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David Mitchell: Cloud Atlas

I suspect I would have liked this more if I liked Calvino more. Mitchell can write, and when he's not overreaching he manages fine things. Unfortunately, the best ventriloquism is in the outer two sections (nineteenth-century South Seas journal, letters from a down-and-out interbellum composer), followed by a journey into less interesting territory: a fake thriller, a contemporary picaresque, a predictable dystopian story, and a section in postapocalyptic argot that owes something to Hoban's Riddley Walker, though it’s easier to read and less wowing. The links between the segments are generally gimmicky and sometimes don’t make sense—why on earth would a revolutionary of the future want to prepare for her execution by watching a comic film about the misfortunes of a British publisher? Clearly Mitchell is aware of using trite material; the segments tend to comment on the excesses of those preceding, and his contemporary narrator even announces the coming dystopian segment with a quote from Soylent Green, of all things. So it’s a pastiche of cliché, which is not automatically damning; Ulysses is a pastiche of cliché too. The question is what it adds up to.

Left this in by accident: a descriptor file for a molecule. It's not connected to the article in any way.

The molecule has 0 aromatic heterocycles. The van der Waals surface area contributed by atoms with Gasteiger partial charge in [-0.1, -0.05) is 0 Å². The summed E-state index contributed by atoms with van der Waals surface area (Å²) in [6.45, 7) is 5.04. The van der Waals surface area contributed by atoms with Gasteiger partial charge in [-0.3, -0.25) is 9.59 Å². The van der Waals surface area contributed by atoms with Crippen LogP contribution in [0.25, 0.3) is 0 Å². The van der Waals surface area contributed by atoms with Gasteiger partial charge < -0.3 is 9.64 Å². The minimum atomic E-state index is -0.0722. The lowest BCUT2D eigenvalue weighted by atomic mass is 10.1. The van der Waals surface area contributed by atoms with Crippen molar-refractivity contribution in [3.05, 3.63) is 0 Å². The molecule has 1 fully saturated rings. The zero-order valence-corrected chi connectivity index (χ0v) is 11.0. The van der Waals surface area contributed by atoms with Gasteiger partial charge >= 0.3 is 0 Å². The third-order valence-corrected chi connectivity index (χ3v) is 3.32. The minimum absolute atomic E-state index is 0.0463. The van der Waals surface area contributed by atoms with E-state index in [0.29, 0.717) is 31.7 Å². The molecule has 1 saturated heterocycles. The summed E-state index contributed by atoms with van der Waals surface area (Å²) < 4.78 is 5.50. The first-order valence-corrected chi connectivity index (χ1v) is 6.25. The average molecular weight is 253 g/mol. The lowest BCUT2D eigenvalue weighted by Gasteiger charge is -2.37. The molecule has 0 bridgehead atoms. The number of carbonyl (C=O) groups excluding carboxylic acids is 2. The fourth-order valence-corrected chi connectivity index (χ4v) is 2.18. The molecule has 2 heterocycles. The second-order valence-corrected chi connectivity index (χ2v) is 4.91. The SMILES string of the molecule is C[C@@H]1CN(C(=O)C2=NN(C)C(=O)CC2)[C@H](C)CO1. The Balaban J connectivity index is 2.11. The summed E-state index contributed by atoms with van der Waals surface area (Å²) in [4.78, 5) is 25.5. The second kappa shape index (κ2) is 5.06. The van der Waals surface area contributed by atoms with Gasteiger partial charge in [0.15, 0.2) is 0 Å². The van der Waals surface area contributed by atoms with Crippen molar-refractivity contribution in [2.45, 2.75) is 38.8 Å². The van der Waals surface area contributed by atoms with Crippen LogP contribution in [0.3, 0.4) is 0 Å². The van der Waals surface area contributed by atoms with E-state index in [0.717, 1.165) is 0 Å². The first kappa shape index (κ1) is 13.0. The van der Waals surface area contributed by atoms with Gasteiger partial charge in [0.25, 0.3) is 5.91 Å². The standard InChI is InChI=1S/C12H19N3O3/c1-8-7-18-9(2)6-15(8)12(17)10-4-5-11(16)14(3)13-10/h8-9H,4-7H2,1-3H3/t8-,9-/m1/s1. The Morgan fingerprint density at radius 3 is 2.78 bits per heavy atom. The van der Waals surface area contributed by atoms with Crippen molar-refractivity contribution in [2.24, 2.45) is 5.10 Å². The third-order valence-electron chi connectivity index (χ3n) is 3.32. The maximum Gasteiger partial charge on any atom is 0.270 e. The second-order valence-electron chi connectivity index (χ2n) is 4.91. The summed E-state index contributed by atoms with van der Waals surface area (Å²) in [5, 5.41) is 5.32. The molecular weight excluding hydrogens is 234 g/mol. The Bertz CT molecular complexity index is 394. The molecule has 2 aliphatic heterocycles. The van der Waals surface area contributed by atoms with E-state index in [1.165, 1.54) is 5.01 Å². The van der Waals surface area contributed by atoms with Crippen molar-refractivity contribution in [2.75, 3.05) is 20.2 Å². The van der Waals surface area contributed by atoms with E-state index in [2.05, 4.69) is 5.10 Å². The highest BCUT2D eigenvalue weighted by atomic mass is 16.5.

In this case, the answer is “not much.” Halfway through the book, once it began to loop back through previous sections, I felt the same frustrating hollowness as at the end of If on a Winter’s Night a Traveler, the realization that the connections are superficial and that the whole thing is an exercise. It’s impossible to take any message from it beyond some airy sentiment on the order of “Wow, reading is neat... and we’re all... connected....” I did finish it, since it concludes as it begins with the best two sections; but the overall effect is that of a quite talented writer producing an uneven story collection whose publisher has screwed up the page ordering.

 

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2005.12.03 =>

up (2005.11)

The Warm South
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